Andrew Bostom Diana West



They really picked the wrong person to malign, and those who came in defense of Radosh and like ilk, in a knee jerk way due to personal reasons, are going to have egg all over their faces because of it. Thanks to Andy, once again, coming to bat for Diana, as only Andy can do.

NOTE: And to those who attack West for personal reasons, using the recent brouhaha that her book has become the center of, I wouldn’t blame Diana if her next book is titled:

Conservative Betrayal

The Open Assault on My Character by Self Important Hacks

fdr stooge

Conrad Black’s Vitriol Masks His Own Historical Blindspot

August 16th, 2013 by Andrew Bostom |

The late military intelligence historian Eduard Mark, whose 1998 analysisidentified FDR “co-President” Harry Hopkins as “Source 19” in a cable putatively authored by Soviet spymaster Iskhak Akhmerov, lamented,

the indifference of American diplomatic historians to intelligence and of their predominantly liberal political orientation which has led them to ignore the whole question of the relationship between internal security and foreign policy as smacking of ‘McCarthyism’

Irrespective of Conrad Black’s current political orientation, his vitriolic attackon Diana West, and her book American Betrayal, epitomizes the mindset identified with rare candor by Mark—who was not a political conservative.

Black’s 2003 Franklin Delano Roosevelt: Champion of Freedom includes this bowdlerized characterization of Alger Hiss, allegedly redressing “lurid allegations” by McCarthyite bogeymen, while trivializing Hiss’s influence at the seminal 1945 Yalta Conference (pp. 1079-80):

Because of the lurid allegations by McCarthyite Republicans in the early fifties, a word must be said about Alger Hiss, who attended the Yalta Conference as a junior State Department official specializing in international organizations. Hiss was eventually revealed as a former member of a Communist espionage ring in the United States, and was convicted of perjury on the dogged examination of Congressman Richard Nixon. Roosevelt had never met Hiss before Yalta, and never spent one minute alone with him at Yalta, according to [FDR interpreter Charles] Bohlen, who was with Roosevelt throughout as interpreter and counselor in Soviet matters, Hiss’s chief contribution at the conference was a sensibly reasoned argument against giving the Soviet Union three votes in the international organization. In this, as in all other matters, while he was competent and unexceptionable in his functions, Hiss had no influence whatever on Roosevelt or American policy at Yalta.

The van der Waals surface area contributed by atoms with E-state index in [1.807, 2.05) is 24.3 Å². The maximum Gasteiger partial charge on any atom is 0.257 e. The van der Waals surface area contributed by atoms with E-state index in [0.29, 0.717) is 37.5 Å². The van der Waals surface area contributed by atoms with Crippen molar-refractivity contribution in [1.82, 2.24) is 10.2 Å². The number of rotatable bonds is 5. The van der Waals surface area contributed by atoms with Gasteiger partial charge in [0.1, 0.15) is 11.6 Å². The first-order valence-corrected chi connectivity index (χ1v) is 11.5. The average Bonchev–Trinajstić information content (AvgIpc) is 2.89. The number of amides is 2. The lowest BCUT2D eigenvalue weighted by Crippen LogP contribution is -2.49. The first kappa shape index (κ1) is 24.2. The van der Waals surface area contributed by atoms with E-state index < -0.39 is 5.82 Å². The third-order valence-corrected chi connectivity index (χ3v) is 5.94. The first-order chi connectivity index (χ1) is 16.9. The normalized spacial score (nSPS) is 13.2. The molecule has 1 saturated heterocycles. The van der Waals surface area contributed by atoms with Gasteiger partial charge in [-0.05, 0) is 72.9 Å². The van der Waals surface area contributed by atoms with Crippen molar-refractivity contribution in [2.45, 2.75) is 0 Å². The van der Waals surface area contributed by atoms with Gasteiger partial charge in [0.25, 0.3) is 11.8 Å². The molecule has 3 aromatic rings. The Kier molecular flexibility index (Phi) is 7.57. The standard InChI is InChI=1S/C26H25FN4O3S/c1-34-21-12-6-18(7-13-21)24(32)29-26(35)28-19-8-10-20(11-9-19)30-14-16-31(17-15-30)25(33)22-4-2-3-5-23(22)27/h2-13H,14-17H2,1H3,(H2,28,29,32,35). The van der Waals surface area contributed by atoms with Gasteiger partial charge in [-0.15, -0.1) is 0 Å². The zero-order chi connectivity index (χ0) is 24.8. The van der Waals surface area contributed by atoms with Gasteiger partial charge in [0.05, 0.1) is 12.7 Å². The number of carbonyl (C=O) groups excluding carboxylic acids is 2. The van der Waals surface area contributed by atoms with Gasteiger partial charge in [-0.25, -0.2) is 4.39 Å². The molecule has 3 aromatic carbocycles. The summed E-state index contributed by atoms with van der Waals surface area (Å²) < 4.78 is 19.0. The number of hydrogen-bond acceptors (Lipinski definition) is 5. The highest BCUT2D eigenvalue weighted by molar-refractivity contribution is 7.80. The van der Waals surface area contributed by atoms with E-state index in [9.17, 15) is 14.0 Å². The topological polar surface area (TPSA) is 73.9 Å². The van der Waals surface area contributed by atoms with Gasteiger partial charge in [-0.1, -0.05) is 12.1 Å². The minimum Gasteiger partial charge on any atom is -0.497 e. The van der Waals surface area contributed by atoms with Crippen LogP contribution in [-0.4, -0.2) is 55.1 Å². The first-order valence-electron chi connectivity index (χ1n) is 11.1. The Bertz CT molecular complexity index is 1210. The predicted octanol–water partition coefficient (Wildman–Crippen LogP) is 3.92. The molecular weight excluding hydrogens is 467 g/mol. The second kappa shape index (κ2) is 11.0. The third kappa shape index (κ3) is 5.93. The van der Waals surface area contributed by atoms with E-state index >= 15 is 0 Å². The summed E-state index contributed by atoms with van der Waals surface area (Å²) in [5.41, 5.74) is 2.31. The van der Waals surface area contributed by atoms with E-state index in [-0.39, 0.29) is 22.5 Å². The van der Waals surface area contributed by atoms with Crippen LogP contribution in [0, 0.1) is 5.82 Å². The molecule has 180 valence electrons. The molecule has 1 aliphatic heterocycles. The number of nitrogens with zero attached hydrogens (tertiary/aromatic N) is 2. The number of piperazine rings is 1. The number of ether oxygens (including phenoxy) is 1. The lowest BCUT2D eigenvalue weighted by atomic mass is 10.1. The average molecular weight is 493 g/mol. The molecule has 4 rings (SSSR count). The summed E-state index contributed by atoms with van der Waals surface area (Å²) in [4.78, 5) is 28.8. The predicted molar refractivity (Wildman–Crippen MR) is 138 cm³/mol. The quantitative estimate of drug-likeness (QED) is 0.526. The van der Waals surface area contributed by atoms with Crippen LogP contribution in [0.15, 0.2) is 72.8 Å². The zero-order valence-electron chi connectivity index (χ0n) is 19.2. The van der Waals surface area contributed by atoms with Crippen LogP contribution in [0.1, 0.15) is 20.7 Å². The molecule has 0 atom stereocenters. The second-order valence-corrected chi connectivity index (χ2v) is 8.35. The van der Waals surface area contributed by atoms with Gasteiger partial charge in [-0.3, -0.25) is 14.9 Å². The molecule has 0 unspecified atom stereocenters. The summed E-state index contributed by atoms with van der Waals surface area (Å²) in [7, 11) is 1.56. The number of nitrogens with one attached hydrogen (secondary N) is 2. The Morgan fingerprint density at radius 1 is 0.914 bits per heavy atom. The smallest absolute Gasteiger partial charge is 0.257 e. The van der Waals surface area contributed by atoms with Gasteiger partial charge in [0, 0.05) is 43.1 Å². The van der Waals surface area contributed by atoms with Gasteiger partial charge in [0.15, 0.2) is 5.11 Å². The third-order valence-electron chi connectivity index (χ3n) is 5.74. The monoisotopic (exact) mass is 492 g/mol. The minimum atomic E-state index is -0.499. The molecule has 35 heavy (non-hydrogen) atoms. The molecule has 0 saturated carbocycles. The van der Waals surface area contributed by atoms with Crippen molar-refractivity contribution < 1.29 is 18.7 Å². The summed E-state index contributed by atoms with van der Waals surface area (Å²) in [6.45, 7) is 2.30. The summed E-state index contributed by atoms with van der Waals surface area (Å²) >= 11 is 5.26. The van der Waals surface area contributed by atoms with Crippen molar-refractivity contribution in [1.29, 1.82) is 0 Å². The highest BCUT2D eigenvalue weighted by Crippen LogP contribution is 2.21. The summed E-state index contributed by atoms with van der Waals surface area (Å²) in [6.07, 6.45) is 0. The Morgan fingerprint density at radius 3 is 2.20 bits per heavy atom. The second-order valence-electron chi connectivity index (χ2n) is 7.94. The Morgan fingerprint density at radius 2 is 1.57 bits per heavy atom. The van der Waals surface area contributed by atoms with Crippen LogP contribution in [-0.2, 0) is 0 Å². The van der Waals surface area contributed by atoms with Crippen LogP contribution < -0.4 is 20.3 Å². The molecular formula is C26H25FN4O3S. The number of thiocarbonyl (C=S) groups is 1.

Black does not provide a single footnote for any of these assertions, including his final statement about Hiss’s alleged lack of influence. Fortunately, there is a well-documented corrective to Black’s sanitized court history account of the role Alger Hiss played at Yalta, written, collaboratively, by Cold War scholars par excellence, Herbert Romerstein, and M. Stanton Evans. In Stalin’s Secret Agents, which was just published this past November, 2012, they dedicate a chapter to the actual role Alger Hiss played at Yalta, dubbed eponymously, “See Alger Hiss About This,” based upon a telltale quote by former FDR Secretary of State Edward Stettinius.

More here.

One Response

  1. Contrary to her detractors, Diana West’s thesis makes sense. Their hysterical reaction doesn’t.

    Sure, the Black’s and the Radishes and Horowitzes can yell ‘fake but accurate’, but common sense and the overall knowledge we have now can be backed up with a common sense approach, and it should be discussed. If West’s opponents profess to know the ultimate historical truth they should be laughed out of office.

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